Heart failure: Quick intervention in mitigating high risk of clinical events after diagnosis

Peter Sartipy


Peter Sartipy, Global Product Lead

The treatment decisions made immediately following hospitalisation for heart failure (hHF) are critically important for patient outcomes.1 Although there are prognostic advantages to initiating long-term heart failure (HF) treatment, new real-world evidence (RWE) highlights the lack of urgency seen at this critical juncture in the care of patients with HF.2-4 This is seen despite knowing that timely intervention can mitigate the high risk of clinical events after a HF diagnosis.

The current state of treatment in patients with HF

HF is a chronic and life-threatening disease and the leading cause of hospitalisation for those over the age of 65.5,6 Although life expectancy of patients with HF has improved thanks to advanced treatment options, mortality rates are still on the rise.1,7 Approximately half of patients diagnosed with HF are expected to die within five years, which matches mortality rates of some of the most common types of cancer in both men (prostate and bladder cancers) and women (breast cancers).8,9 Heart failure often progresses following hHF and with no available cure, there is a critical need to evolve effective treatment practices to care for patients living with HF as soon as they are diagnosed.1,7,10  

In current guideline-directed medical therapy (GDMT), optimal use of HF medicines in treating patients recently hospitalised for HF relies on sequential dose titration of several treatment types until reaching the targeted, highest tolerable dose.11,12 However, real-life patterns of newly initiated GDMT in this patient population indicate that there are challenges, such as adverse reactions or low tolerability, that make maintaining a complex treatment regimen for an extended period of time difficult.13,14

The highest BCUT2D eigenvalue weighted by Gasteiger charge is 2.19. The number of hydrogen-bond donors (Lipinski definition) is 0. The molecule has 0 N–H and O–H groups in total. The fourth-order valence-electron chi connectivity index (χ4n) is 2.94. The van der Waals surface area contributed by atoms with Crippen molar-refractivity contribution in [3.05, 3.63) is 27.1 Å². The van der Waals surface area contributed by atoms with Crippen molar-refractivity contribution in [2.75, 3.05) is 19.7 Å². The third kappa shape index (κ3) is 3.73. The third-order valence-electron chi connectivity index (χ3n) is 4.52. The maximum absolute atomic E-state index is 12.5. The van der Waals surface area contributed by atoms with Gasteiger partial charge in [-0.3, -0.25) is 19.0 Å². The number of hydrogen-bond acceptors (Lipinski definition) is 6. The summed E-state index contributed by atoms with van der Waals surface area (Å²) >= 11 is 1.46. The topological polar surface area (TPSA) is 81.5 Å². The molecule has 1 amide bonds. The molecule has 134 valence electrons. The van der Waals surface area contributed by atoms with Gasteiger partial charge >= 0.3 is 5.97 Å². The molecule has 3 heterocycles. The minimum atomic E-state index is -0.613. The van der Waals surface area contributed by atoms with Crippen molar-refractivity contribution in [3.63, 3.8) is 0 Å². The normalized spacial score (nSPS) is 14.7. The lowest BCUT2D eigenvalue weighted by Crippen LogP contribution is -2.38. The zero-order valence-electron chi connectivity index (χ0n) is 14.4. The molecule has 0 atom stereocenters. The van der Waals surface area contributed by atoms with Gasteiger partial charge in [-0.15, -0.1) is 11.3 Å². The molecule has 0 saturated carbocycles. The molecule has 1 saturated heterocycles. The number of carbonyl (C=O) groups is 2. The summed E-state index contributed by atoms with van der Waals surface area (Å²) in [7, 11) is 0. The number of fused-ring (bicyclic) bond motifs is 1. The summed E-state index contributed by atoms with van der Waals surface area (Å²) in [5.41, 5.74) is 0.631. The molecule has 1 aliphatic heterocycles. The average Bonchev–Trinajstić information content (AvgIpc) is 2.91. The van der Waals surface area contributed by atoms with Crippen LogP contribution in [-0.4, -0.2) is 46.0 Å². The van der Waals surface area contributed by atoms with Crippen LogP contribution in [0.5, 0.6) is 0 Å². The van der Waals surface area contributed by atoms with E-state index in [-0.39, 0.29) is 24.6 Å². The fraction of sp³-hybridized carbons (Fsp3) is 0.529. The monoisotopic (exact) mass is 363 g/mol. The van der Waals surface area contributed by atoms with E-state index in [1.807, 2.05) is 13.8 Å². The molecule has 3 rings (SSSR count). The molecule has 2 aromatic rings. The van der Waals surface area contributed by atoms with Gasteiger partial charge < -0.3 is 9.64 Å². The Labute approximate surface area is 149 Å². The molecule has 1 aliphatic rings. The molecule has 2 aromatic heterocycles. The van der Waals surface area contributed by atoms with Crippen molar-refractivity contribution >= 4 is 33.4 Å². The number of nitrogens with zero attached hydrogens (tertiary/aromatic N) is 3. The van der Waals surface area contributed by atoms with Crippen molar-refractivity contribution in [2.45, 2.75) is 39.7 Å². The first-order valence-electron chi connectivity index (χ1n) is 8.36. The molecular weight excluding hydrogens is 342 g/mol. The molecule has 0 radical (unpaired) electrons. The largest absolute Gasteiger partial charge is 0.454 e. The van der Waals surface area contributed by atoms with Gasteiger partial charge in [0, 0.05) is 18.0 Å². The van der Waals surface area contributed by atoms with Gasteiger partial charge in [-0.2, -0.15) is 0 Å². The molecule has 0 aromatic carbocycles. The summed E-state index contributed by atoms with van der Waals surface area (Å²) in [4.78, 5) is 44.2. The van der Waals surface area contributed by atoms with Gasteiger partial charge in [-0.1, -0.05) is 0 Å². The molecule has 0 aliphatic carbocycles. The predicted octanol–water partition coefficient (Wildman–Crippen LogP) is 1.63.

Using RWE to understand patterns in HF management

Through analyses of healthcare databases in Sweden, the UK and the US, a new RWE study has shown that despite the high risk of clinical events after hHF, many patients who begin GDMT do not end up receiving the optimal dose of HF medications or discontinue treatment too soon.4 Although dosing at the start of GDMT aligns with the treatment guidelines, only 10-30% of patients reach the optimal dose, and 24-55% stop taking the medication within one year. Optimal use of GDMT calls for the initiation of multiple types of HF medicines over time and consideration of the proper sequencing of these drugs. This process often results in treatment delays and can prevent patients from getting the life-saving medications they need.4

Despite the positive link between proper use of GDMT dosing and better patient outcomes, it is often not put into practice long term.4,12,15 With high risk of readmission and death during the titration process, failure to reach the target dosage or premature discontinuation of HF drugs can have fatal consequences. Moving away from a lengthy sequential approach toward more agile, on-time treatment decisions is crucial for improving patient outcomes.4

RWE and optimising patient care

The real-world insights gathered from this study present us with an opportunity to act and improve the treatment of HF and transform clinical practice.4 These results, recently published in the European Journal of Heart Failure, show that barriers to proper treatment and management of HF were consistently found across three countries with different healthcare systems and economies – indicating that this is representative of a wider global situation.